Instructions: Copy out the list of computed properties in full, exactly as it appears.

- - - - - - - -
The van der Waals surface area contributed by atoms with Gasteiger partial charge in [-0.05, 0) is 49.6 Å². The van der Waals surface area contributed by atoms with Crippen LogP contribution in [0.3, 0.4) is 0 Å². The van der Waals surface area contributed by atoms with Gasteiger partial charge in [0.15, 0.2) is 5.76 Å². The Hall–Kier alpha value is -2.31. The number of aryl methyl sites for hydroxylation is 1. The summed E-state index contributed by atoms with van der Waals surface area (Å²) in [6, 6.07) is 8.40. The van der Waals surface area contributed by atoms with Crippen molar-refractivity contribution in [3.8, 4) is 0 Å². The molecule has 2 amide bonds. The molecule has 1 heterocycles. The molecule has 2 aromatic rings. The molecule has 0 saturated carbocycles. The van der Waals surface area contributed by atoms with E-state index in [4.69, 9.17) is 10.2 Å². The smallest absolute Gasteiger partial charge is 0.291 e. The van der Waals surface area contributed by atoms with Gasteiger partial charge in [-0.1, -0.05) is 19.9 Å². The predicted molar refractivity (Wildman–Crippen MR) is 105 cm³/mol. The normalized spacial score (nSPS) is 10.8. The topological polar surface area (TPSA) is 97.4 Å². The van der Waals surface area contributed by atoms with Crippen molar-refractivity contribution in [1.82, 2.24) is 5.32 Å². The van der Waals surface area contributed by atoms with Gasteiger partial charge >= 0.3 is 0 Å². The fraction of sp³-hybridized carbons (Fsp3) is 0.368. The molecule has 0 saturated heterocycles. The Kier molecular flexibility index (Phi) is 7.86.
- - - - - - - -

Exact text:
The van der Waals surface area contributed by atoms with Gasteiger partial charge in [-0.05, 0) is 49.6 Å². The van der Waals surface area contributed by atoms with Crippen LogP contribution in [0.3, 0.4) is 0 Å². The van der Waals surface area contributed by atoms with Gasteiger partial charge in [0.15, 0.2) is 5.76 Å². The Hall–Kier alpha value is -2.31. The number of aryl methyl sites for hydroxylation is 1. The summed E-state index contributed by atoms with van der Waals surface area (Å²) in [6, 6.07) is 8.40. The van der Waals surface area contributed by atoms with Crippen molar-refractivity contribution in [3.8, 4) is 0 Å². The molecule has 2 amide bonds. The molecule has 1 heterocycles. The molecule has 2 aromatic rings. The molecule has 0 saturated carbocycles. The van der Waals surface area contributed by atoms with E-state index in [4.69, 9.17) is 10.2 Å². The smallest absolute Gasteiger partial charge is 0.291 e. The van der Waals surface area contributed by atoms with Gasteiger partial charge in [-0.1, -0.05) is 19.9 Å². The predicted molar refractivity (Wildman–Crippen MR) is 105 cm³/mol. The normalized spacial score (nSPS) is 10.8. The topological polar surface area (TPSA) is 97.4 Å². The van der Waals surface area contributed by atoms with Crippen molar-refractivity contribution in [1.82, 2.24) is 5.32 Å². The van der Waals surface area contributed by atoms with Gasteiger partial charge >= 0.3 is 0 Å². The fraction of sp³-hybridized carbons (Fsp3) is 0.368. The molecule has 0 saturated heterocycles. The Kier molecular flexibility index (Phi) is 7.86.